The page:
A legal analysis of the complexity of race and gender disadvantage in terms of the Employement Equity Act in South Africa

Mushariwa, Muriel Tapiwa
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Centuries of colonialism and Apartheid created a legacy of inequality in South Africa that the democratic Constitution, 1996, seeks to address. The constitutional mandate in section 9 of this Constitution, enacted through the Employment Equity Act 55 of 1998 (EEA), requires designated employers in the public and private sphere to address the inequality in the workplace through the application of affirmative action. The EEA identifies the beneficiaries of affirmative action policies as black people, women and persons with disabilities. It is clear that these constitute three distinct groups, but that it is also possible for an individual to belong to more than one of these collectives. For example, black women fall within two designated groups on the basis of race and gender, and this dual disadvantage creates a multi-layered, unique and complex type of inequality. The main aim of the EEA is to create a representative workforce, and designated employers have a duty to break down the barriers that prevent members of the designated groups from entering the workplace. Once employed, employers need to assist members of the designated groups to progress in the workplace. However, having a representative workforce does not translate into a transformed workforce. It will be argued in this thesis that a transformed workplace is representative, but also requires the breakdown of institutional norms, processes and structures that prevent the progression of members of the designated groups. The question to be asked is whether affirmative action, in its current form, is able to transform the workplace. To answer this question, it is vital that consideration be given, firstly, to the type of substantive equality that is to be achieved in the application of affirmative action. It will be shown that the aim should be a transformative substantive equality of outcome. Focus will be placed on the fact that individuals who fall within the designated groups are not equally placed in terms of their experience of disadvantage. It is submitted that consideration of differing experiences of disadvantage needs to be taken into account so as to avoid the creation of an elite middle class black, and possibly male, group, which benefits from affirmative action to the exclusion of others, thus hampering the achievement of equality in the workplace. This thesis will show that a transformative form of substantive equality of outcome needs to be applied to affirmative action in the workplace. This transformative form of substantive equality includes a situation sensitive approach to the implementation of affirmative action in the workplace. A situation sensitive approach will apply affirmative action strictly on a case by case basis with regard to the demographic profile of the specific workforce, and the employment equity policy of the particular workplace. A one size fits all approach cannot deal with the complexity of disadvantage that needs to be addressed. It will be argued that, besides a situation sensitive approach to race, gender and disability, the issues of social, political, economic and educational disadvantage are factors that should be given consideration in identifying the true beneficiaries of affirmative action. To further illustrate this point, particular attention will be given to women within the designated groups, in order to unpack the nature of disadvantage they experienced in the workplace. Two case studies, focusing on women in male dominated professions, the legal profession and the mining industry, will be used to illustrate this point. This thesis will show that ultimately, the goal of affirmative action must be seen to be to change the workplace by breaking down both the visible and invisible barriers of equality and, in doing so, create an environment where, constitutional values of equality, human dignity and freedom are truly recognized and protected.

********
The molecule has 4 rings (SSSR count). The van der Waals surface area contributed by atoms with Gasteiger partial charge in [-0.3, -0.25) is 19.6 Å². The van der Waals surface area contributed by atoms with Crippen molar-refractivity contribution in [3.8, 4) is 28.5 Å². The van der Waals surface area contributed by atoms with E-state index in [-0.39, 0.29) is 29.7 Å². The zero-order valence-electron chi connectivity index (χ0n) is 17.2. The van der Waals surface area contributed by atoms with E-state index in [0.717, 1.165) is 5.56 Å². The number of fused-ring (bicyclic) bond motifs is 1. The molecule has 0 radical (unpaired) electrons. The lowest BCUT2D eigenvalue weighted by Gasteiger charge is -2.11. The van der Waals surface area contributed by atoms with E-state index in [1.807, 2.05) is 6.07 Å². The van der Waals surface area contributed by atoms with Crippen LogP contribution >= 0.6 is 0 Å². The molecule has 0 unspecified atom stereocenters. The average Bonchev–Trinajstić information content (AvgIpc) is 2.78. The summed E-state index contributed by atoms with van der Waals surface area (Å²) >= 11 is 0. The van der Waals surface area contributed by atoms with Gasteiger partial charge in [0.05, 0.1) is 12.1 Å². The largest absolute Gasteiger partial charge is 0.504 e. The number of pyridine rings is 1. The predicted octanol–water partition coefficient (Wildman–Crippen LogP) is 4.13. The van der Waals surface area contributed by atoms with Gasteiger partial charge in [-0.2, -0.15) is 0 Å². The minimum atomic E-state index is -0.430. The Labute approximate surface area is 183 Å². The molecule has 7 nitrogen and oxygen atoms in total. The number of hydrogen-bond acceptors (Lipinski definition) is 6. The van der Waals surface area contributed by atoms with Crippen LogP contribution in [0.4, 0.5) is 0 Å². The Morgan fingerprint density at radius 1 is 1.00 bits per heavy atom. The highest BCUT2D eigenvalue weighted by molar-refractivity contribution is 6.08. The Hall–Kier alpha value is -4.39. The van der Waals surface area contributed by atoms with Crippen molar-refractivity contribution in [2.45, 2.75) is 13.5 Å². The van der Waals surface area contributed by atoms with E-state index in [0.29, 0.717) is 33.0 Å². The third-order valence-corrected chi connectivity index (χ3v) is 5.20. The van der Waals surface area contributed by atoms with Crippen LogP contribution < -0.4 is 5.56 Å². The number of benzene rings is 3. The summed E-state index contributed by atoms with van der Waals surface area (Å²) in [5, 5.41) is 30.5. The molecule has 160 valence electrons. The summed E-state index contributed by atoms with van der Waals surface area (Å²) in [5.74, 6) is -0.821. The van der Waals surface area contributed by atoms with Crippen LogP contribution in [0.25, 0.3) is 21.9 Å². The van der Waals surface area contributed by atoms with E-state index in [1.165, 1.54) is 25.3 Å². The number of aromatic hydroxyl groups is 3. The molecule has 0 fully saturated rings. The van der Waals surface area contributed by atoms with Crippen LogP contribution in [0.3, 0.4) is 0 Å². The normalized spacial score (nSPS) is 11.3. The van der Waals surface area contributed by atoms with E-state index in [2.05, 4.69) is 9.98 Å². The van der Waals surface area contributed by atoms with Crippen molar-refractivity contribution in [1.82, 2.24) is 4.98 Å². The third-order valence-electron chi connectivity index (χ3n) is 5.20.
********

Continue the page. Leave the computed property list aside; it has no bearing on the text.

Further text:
A thesis submitted in fulfilment of the requirements to the degree of Doctor of Philosophy to the Faculty of Commerce, Law and Management, School of Law, University of the Witwatersrand, Johannesburg, 2018
Legal Analysis, Complexity of Race and Gender Disadvantage, Employment Equity Act, South Africa, UCTD
Mushariwa, Muriel Tapiwa (2018) A legal analysis of the complexity of race and gender disadvantage in terms of the Employment Equity Act in South Africa, University of the Witwatersrand, Johannesburg, <http://hdl.handle.net/10539/34831>